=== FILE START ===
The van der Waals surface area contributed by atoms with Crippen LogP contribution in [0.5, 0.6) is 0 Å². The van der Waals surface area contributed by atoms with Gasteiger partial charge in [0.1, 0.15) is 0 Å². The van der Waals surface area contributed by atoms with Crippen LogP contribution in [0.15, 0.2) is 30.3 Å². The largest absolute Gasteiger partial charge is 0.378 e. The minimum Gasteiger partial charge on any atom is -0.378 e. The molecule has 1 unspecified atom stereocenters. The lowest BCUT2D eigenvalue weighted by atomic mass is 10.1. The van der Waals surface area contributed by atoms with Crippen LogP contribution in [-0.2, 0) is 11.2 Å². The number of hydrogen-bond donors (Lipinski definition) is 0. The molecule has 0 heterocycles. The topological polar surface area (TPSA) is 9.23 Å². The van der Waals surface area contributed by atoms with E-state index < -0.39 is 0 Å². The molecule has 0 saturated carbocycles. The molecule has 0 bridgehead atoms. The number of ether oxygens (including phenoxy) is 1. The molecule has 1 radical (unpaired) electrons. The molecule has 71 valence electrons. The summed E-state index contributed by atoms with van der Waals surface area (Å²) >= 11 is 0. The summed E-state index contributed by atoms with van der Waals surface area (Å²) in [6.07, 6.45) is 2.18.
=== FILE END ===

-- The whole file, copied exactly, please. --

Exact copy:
The van der Waals surface area contributed by atoms with Crippen LogP contribution in [0.5, 0.6) is 0 Å². The van der Waals surface area contributed by atoms with Gasteiger partial charge in [0.1, 0.15) is 0 Å². The van der Waals surface area contributed by atoms with Crippen LogP contribution in [0.15, 0.2) is 30.3 Å². The largest absolute Gasteiger partial charge is 0.378 e. The minimum Gasteiger partial charge on any atom is -0.378 e. The molecule has 1 unspecified atom stereocenters. The lowest BCUT2D eigenvalue weighted by atomic mass is 10.1. The van der Waals surface area contributed by atoms with Crippen LogP contribution in [-0.2, 0) is 11.2 Å². The number of hydrogen-bond donors (Lipinski definition) is 0. The molecule has 0 heterocycles. The topological polar surface area (TPSA) is 9.23 Å². The van der Waals surface area contributed by atoms with E-state index < -0.39 is 0 Å². The molecule has 0 saturated carbocycles. The molecule has 0 bridgehead atoms. The number of ether oxygens (including phenoxy) is 1. The molecule has 1 radical (unpaired) electrons. The molecule has 71 valence electrons. The summed E-state index contributed by atoms with van der Waals surface area (Å²) >= 11 is 0. The summed E-state index contributed by atoms with van der Waals surface area (Å²) in [6.07, 6.45) is 2.18.